Early programmes of high and low intensity exercise and quality of life after acute myocardial infarction.BMJ 1993; 307 doi: https://doi.org/10.1136/bmj.307.6914.1244 (Published 13 November 1993) Cite this as: BMJ 1993;307:1244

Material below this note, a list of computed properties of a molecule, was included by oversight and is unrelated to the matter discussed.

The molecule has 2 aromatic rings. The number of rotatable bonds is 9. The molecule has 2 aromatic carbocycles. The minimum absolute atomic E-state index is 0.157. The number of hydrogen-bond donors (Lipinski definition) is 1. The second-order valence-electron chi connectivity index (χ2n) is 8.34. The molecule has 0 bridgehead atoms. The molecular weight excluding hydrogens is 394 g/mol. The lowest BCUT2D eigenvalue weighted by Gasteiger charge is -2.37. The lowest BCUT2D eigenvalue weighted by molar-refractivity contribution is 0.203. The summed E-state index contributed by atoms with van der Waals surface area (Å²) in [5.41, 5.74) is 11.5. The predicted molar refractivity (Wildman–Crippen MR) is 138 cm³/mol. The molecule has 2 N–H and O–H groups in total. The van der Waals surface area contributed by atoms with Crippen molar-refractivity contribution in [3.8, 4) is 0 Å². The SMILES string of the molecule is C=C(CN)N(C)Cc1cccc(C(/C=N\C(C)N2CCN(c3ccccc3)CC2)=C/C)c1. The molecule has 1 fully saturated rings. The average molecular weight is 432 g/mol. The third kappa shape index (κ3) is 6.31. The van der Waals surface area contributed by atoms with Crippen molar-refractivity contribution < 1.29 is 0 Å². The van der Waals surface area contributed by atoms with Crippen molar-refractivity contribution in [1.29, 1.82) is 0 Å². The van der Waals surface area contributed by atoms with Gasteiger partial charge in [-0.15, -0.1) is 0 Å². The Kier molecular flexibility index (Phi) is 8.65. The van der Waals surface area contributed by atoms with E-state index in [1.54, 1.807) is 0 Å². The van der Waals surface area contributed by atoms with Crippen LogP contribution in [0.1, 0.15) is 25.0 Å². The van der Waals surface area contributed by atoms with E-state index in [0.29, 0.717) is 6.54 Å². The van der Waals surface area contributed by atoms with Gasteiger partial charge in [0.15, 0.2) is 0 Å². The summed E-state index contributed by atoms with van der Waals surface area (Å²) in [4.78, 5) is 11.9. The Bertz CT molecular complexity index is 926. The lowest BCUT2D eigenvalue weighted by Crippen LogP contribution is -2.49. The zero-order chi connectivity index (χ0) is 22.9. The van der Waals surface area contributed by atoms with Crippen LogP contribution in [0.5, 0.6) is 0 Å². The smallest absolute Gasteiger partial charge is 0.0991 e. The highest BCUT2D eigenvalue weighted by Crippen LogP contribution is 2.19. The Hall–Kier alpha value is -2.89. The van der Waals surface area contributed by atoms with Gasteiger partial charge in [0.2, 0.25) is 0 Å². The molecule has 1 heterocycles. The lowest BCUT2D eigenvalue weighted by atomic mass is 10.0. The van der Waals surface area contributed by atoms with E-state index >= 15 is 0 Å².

OBJECTIVE--To determine whether a group programme of light exercise could improve quality of life in patients after acute myocardial infarction to the same extent as a high intensity exercise training programme. SETTING--Australian teaching hospital. PATIENTS--224 men from a consecutive series of 339 men under 70 admitted to a coronary care unit with transmural acute myocardial infarction. INTERVENTION--Patients were randomly allocated in hospital to a group programme lasting eight weeks of either high intensity exercise training or light exercise. MAIN OUTCOME MEASURES--Physical working capacity based on metabolic equivalents achieved from treadmill exercise tests at entry, after 11 weeks, and after one year. Quality of life based on self report scores of anxiety, depression, denial, and wellbeing and interview assessments of activities and psychosocial adjustment at entry, after four months, and after one year. RESULTS--The two groups were well matched at entry. At 11 weeks the mean results of treadmill testing were 10.7 (95% confidence interval 10.20 to 11.20) metabolic equivalents for exercise training and 9.7 (9.26 to 10.14) for light exercise (t = 2.85, df = 181, p = 0.005). Apart from this small temporary benefit in mean physical working capacity, there were no significant differences between groups. Improvement in occupational adjustment score from baseline to four months was greater after exercise training than after light exercise, but at one year repeated measures analysis of variance showed no significant effects of treatment or interaction between treatment and time point. CONCLUSION--The effects on quality of life of a low cost programme of light exercise are similar to those obtained from a high intensity exercise training programme.